Bronchiolitis obliterans is an inflammatory obstruction of the lung's tiniest airways, called bronchioles. The bronchioles become damaged and inflamed by chemical particles or respiratory infections, particularly after organ transplants, leading to extensive scarring that blocks the airways. The disease is sometimes referred to as constrictive bronchiolitis, a similar condition in which the small airways become constricted in diameter because of inflammation and scarring.
The disease can be caused by breathing in irritant fumes, such as chlorine, ammonia, oxides of nitrogen or sulfur dioxide. Diacetyl, a chemical used to provide butter flavor in many foods, has also been suspected of causing bronchiolitis obliterans in workers who manufacture it or mix it into foods, such as butter-flavored popcorn. Bronchiolitis obliterans also can result from respiratory infections, a connective tissue disorder such as rheumatoid arthritis, a medication reaction, and after a bone marrow, lung or heart-lung transplant. Also, the disease may be idiopathic (without a known cause).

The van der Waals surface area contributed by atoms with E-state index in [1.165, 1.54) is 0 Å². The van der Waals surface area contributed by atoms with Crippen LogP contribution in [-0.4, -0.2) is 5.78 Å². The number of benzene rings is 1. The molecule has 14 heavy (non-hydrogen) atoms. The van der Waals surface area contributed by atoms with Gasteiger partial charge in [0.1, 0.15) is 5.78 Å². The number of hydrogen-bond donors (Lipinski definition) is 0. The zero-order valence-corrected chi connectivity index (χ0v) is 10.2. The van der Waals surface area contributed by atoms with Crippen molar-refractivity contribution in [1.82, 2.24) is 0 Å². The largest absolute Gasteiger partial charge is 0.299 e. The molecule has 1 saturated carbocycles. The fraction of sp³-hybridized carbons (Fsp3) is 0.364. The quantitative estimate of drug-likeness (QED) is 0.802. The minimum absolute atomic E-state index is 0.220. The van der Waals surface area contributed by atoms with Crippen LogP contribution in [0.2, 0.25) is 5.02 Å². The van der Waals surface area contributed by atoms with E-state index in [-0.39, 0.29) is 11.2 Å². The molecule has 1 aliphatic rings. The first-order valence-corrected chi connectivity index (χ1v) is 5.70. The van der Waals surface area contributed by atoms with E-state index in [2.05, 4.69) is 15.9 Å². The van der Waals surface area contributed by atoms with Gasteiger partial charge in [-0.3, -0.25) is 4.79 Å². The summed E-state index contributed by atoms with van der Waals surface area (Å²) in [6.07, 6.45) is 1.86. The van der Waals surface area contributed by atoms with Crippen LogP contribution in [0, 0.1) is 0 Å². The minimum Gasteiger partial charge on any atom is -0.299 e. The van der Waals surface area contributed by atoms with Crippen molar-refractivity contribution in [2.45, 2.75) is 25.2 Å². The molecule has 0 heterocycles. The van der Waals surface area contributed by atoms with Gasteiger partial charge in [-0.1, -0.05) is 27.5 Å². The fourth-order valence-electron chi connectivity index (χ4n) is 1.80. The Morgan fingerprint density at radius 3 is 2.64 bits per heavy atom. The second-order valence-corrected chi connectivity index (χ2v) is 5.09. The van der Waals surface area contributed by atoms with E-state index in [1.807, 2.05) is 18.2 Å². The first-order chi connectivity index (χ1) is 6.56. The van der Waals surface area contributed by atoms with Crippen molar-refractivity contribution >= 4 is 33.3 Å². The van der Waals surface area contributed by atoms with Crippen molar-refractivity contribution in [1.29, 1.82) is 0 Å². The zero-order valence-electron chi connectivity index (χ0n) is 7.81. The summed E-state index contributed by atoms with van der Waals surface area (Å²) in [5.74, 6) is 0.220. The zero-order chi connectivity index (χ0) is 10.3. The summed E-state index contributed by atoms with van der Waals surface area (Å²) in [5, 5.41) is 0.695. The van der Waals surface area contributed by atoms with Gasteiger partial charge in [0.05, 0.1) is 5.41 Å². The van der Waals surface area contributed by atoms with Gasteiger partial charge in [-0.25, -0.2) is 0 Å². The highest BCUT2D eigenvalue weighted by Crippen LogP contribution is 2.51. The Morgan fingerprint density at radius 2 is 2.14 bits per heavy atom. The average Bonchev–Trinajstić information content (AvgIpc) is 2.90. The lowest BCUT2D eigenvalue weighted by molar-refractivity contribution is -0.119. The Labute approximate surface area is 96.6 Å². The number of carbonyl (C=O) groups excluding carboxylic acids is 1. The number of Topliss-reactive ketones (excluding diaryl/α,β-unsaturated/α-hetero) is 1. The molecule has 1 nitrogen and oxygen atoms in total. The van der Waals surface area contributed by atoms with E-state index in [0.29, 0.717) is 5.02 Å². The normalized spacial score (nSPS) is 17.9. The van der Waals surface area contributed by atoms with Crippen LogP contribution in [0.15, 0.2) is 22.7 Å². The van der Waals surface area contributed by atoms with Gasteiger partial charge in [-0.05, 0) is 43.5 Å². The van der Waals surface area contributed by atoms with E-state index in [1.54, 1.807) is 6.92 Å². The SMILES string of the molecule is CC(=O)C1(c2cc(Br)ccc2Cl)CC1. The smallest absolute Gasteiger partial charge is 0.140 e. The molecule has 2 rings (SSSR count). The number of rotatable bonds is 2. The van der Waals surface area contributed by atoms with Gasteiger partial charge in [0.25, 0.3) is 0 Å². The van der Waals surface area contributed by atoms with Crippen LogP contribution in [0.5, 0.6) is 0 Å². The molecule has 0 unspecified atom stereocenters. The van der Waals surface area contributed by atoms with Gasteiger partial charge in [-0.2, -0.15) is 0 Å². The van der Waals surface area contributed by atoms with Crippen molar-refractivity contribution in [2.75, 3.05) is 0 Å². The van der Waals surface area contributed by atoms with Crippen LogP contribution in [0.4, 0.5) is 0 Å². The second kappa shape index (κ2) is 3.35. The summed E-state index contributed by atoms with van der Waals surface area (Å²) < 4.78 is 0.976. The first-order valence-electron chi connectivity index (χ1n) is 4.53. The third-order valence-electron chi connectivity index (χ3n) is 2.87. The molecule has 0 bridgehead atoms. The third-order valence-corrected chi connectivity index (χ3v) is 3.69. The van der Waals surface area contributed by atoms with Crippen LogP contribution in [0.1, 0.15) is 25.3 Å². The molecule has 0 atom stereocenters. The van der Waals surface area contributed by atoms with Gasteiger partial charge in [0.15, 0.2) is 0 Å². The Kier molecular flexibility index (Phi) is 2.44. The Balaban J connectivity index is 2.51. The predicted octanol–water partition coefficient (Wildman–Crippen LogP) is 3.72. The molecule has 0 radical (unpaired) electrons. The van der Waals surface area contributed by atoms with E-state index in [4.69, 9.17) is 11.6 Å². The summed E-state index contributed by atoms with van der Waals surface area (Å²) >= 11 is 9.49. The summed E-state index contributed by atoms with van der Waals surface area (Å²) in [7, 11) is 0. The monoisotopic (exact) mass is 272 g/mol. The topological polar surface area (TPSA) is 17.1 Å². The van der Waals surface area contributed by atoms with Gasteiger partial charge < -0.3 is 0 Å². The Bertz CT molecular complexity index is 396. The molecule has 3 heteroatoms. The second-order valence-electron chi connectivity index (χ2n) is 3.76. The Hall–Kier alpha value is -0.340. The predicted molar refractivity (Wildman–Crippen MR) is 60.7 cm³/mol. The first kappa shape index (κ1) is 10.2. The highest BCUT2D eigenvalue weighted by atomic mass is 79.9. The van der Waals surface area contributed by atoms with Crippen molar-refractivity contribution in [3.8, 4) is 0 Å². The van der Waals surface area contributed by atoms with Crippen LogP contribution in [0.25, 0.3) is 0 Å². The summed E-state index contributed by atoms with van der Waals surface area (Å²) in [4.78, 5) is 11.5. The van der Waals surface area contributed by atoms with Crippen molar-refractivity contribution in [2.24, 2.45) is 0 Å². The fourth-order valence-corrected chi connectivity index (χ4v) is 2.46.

Another similarly named disease, bronchiolitis obliterans organizing pneumonia, is a completely different disease.